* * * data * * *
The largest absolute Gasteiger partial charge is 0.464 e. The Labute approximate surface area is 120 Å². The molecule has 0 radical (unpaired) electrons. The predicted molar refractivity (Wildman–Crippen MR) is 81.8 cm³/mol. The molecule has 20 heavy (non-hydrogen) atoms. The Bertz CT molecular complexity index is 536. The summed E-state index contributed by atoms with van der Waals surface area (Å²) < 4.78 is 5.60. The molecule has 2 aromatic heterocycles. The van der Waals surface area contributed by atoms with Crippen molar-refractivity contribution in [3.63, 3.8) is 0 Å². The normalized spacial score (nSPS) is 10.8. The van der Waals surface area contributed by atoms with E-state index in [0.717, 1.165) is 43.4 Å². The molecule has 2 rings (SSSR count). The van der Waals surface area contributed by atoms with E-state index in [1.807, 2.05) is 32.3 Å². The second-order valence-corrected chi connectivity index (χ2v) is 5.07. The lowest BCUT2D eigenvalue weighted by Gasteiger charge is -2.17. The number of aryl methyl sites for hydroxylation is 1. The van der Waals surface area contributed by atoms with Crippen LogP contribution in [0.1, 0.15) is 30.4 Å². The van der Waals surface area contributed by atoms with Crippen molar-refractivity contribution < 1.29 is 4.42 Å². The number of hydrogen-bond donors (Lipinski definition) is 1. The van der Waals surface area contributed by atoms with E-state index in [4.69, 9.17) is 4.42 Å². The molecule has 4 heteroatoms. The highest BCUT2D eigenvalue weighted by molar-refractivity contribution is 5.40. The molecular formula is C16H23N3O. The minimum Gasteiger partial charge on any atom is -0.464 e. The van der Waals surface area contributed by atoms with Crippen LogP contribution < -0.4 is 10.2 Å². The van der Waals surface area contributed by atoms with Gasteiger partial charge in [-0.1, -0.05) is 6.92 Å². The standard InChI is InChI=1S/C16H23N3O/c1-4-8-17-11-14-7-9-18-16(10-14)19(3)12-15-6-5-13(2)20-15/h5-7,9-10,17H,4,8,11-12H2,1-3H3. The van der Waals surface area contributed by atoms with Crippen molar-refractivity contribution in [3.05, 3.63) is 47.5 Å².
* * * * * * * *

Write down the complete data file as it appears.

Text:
The largest absolute Gasteiger partial charge is 0.464 e. The Labute approximate surface area is 120 Å². The molecule has 0 radical (unpaired) electrons. The predicted molar refractivity (Wildman–Crippen MR) is 81.8 cm³/mol. The molecule has 20 heavy (non-hydrogen) atoms. The Bertz CT molecular complexity index is 536. The summed E-state index contributed by atoms with van der Waals surface area (Å²) < 4.78 is 5.60. The molecule has 2 aromatic heterocycles. The van der Waals surface area contributed by atoms with Crippen molar-refractivity contribution in [3.63, 3.8) is 0 Å². The normalized spacial score (nSPS) is 10.8. The van der Waals surface area contributed by atoms with E-state index in [0.717, 1.165) is 43.4 Å². The molecule has 2 rings (SSSR count). The van der Waals surface area contributed by atoms with E-state index in [1.807, 2.05) is 32.3 Å². The second-order valence-corrected chi connectivity index (χ2v) is 5.07. The lowest BCUT2D eigenvalue weighted by Gasteiger charge is -2.17. The number of aryl methyl sites for hydroxylation is 1. The van der Waals surface area contributed by atoms with Crippen LogP contribution in [0.1, 0.15) is 30.4 Å². The van der Waals surface area contributed by atoms with Crippen molar-refractivity contribution < 1.29 is 4.42 Å². The number of hydrogen-bond donors (Lipinski definition) is 1. The van der Waals surface area contributed by atoms with E-state index in [4.69, 9.17) is 4.42 Å². The molecule has 4 heteroatoms. The highest BCUT2D eigenvalue weighted by molar-refractivity contribution is 5.40. The molecular formula is C16H23N3O. The minimum Gasteiger partial charge on any atom is -0.464 e. The van der Waals surface area contributed by atoms with Crippen LogP contribution < -0.4 is 10.2 Å². The van der Waals surface area contributed by atoms with Gasteiger partial charge in [-0.1, -0.05) is 6.92 Å². The standard InChI is InChI=1S/C16H23N3O/c1-4-8-17-11-14-7-9-18-16(10-14)19(3)12-15-6-5-13(2)20-15/h5-7,9-10,17H,4,8,11-12H2,1-3H3. The van der Waals surface area contributed by atoms with Crippen molar-refractivity contribution in [3.05, 3.63) is 47.5 Å².